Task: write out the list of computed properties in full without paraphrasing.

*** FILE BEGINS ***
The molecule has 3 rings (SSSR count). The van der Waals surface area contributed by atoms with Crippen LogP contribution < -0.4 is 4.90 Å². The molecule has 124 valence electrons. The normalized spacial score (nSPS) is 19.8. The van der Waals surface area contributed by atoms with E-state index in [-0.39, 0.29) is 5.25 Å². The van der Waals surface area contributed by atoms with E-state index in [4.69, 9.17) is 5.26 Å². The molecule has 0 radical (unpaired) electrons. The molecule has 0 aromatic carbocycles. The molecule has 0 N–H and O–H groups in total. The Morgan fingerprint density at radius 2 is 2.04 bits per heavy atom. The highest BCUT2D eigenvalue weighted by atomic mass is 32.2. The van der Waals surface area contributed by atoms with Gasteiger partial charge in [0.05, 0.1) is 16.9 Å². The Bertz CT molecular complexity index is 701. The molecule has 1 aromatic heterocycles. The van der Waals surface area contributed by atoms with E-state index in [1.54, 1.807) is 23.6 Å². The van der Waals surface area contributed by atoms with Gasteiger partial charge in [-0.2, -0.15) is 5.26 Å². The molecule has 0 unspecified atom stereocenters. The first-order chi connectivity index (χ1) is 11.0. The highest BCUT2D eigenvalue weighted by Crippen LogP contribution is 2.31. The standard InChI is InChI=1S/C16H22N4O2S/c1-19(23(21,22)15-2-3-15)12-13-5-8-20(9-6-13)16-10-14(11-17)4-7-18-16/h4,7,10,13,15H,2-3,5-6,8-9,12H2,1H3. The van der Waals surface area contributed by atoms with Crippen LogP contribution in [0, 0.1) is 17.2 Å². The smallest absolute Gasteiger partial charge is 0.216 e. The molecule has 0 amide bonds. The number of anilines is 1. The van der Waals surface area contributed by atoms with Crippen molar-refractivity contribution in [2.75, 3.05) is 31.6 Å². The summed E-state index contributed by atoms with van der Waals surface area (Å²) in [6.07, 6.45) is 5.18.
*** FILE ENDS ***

The molecule has 3 rings (SSSR count). The van der Waals surface area contributed by atoms with Crippen LogP contribution < -0.4 is 4.90 Å². The molecule has 124 valence electrons. The normalized spacial score (nSPS) is 19.8. The van der Waals surface area contributed by atoms with E-state index in [-0.39, 0.29) is 5.25 Å². The van der Waals surface area contributed by atoms with E-state index in [4.69, 9.17) is 5.26 Å². The molecule has 0 radical (unpaired) electrons. The molecule has 0 aromatic carbocycles. The molecule has 0 N–H and O–H groups in total. The Morgan fingerprint density at radius 2 is 2.04 bits per heavy atom. The highest BCUT2D eigenvalue weighted by atomic mass is 32.2. The van der Waals surface area contributed by atoms with Gasteiger partial charge in [0.05, 0.1) is 16.9 Å². The Bertz CT molecular complexity index is 701. The molecule has 1 aromatic heterocycles. The van der Waals surface area contributed by atoms with E-state index in [1.54, 1.807) is 23.6 Å². The van der Waals surface area contributed by atoms with Gasteiger partial charge in [-0.2, -0.15) is 5.26 Å². The molecule has 0 unspecified atom stereocenters. The first-order chi connectivity index (χ1) is 11.0. The highest BCUT2D eigenvalue weighted by Crippen LogP contribution is 2.31. The standard InChI is InChI=1S/C16H22N4O2S/c1-19(23(21,22)15-2-3-15)12-13-5-8-20(9-6-13)16-10-14(11-17)4-7-18-16/h4,7,10,13,15H,2-3,5-6,8-9,12H2,1H3. The van der Waals surface area contributed by atoms with Crippen LogP contribution in [0, 0.1) is 17.2 Å². The smallest absolute Gasteiger partial charge is 0.216 e. The molecule has 0 amide bonds. The number of anilines is 1. The van der Waals surface area contributed by atoms with Crippen molar-refractivity contribution in [2.75, 3.05) is 31.6 Å². The summed E-state index contributed by atoms with van der Waals surface area (Å²) in [6.07, 6.45) is 5.18.